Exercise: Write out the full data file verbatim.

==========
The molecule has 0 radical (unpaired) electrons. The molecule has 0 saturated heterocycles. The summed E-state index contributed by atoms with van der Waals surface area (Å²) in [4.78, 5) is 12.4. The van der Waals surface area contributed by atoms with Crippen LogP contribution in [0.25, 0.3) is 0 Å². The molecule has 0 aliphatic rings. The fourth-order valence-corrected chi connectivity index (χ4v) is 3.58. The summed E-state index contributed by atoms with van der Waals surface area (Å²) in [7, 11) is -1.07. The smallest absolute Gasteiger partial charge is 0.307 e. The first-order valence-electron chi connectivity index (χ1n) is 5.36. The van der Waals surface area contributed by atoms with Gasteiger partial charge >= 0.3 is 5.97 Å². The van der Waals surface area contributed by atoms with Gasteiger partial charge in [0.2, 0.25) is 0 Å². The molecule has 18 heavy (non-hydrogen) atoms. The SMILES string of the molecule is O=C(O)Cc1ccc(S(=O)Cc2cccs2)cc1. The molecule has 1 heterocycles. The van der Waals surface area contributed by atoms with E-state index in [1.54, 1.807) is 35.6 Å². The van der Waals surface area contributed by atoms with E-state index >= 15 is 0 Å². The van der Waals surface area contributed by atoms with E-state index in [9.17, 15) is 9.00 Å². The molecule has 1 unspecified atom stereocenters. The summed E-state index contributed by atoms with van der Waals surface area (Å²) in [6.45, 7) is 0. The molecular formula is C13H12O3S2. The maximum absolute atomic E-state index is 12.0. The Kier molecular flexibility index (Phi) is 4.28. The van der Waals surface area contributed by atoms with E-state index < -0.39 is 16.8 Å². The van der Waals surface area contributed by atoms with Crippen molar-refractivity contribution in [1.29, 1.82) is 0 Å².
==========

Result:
The molecule has 0 radical (unpaired) electrons. The molecule has 0 saturated heterocycles. The summed E-state index contributed by atoms with van der Waals surface area (Å²) in [4.78, 5) is 12.4. The van der Waals surface area contributed by atoms with Crippen LogP contribution in [0.25, 0.3) is 0 Å². The molecule has 0 aliphatic rings. The fourth-order valence-corrected chi connectivity index (χ4v) is 3.58. The summed E-state index contributed by atoms with van der Waals surface area (Å²) in [7, 11) is -1.07. The smallest absolute Gasteiger partial charge is 0.307 e. The first-order valence-electron chi connectivity index (χ1n) is 5.36. The van der Waals surface area contributed by atoms with Gasteiger partial charge >= 0.3 is 5.97 Å². The van der Waals surface area contributed by atoms with Gasteiger partial charge in [0.2, 0.25) is 0 Å². The molecule has 18 heavy (non-hydrogen) atoms. The SMILES string of the molecule is O=C(O)Cc1ccc(S(=O)Cc2cccs2)cc1. The molecule has 1 heterocycles. The van der Waals surface area contributed by atoms with E-state index in [1.54, 1.807) is 35.6 Å². The van der Waals surface area contributed by atoms with E-state index >= 15 is 0 Å². The van der Waals surface area contributed by atoms with E-state index in [9.17, 15) is 9.00 Å². The molecule has 1 unspecified atom stereocenters. The summed E-state index contributed by atoms with van der Waals surface area (Å²) in [6.45, 7) is 0. The molecular formula is C13H12O3S2. The maximum absolute atomic E-state index is 12.0. The Kier molecular flexibility index (Phi) is 4.28. The van der Waals surface area contributed by atoms with E-state index < -0.39 is 16.8 Å². The van der Waals surface area contributed by atoms with Crippen molar-refractivity contribution in [1.29, 1.82) is 0 Å².